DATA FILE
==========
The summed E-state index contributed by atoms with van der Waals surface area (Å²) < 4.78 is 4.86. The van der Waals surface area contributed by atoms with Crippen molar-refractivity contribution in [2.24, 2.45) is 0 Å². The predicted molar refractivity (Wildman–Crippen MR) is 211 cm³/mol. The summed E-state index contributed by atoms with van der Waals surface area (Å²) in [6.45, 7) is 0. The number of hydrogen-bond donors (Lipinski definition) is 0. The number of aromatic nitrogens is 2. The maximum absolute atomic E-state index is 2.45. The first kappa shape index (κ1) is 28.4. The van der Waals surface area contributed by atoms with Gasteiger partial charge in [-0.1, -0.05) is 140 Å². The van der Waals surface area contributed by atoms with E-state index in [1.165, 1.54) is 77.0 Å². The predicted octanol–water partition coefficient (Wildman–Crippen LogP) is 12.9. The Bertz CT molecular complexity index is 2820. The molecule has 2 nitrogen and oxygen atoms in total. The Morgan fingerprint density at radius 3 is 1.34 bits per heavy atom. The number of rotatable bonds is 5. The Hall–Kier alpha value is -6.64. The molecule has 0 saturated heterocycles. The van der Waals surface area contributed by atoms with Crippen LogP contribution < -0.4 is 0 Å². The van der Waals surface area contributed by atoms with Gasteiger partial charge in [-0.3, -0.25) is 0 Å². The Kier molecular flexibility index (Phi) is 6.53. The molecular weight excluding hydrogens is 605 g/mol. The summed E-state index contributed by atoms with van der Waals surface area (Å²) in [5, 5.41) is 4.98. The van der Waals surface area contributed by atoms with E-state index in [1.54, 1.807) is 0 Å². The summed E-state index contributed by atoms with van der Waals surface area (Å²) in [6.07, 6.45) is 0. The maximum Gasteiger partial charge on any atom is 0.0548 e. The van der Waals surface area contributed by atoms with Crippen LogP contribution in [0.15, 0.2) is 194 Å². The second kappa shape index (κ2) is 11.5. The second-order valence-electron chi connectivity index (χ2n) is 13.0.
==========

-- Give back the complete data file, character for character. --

The summed E-state index contributed by atoms with van der Waals surface area (Å²) < 4.78 is 4.86. The van der Waals surface area contributed by atoms with Crippen molar-refractivity contribution in [2.24, 2.45) is 0 Å². The predicted molar refractivity (Wildman–Crippen MR) is 211 cm³/mol. The summed E-state index contributed by atoms with van der Waals surface area (Å²) in [6.45, 7) is 0. The number of hydrogen-bond donors (Lipinski definition) is 0. The number of aromatic nitrogens is 2. The maximum absolute atomic E-state index is 2.45. The first kappa shape index (κ1) is 28.4. The van der Waals surface area contributed by atoms with Gasteiger partial charge in [-0.1, -0.05) is 140 Å². The van der Waals surface area contributed by atoms with E-state index in [1.165, 1.54) is 77.0 Å². The predicted octanol–water partition coefficient (Wildman–Crippen LogP) is 12.9. The Bertz CT molecular complexity index is 2820. The molecule has 2 nitrogen and oxygen atoms in total. The Morgan fingerprint density at radius 3 is 1.34 bits per heavy atom. The number of rotatable bonds is 5. The Hall–Kier alpha value is -6.64. The molecule has 0 saturated heterocycles. The van der Waals surface area contributed by atoms with Crippen LogP contribution < -0.4 is 0 Å². The van der Waals surface area contributed by atoms with Gasteiger partial charge in [-0.3, -0.25) is 0 Å². The Kier molecular flexibility index (Phi) is 6.53. The molecular weight excluding hydrogens is 605 g/mol. The summed E-state index contributed by atoms with van der Waals surface area (Å²) in [5, 5.41) is 4.98. The van der Waals surface area contributed by atoms with E-state index in [1.54, 1.807) is 0 Å². The summed E-state index contributed by atoms with van der Waals surface area (Å²) in [6.07, 6.45) is 0. The maximum Gasteiger partial charge on any atom is 0.0548 e. The van der Waals surface area contributed by atoms with Crippen LogP contribution in [0.15, 0.2) is 194 Å². The second kappa shape index (κ2) is 11.5. The second-order valence-electron chi connectivity index (χ2n) is 13.0.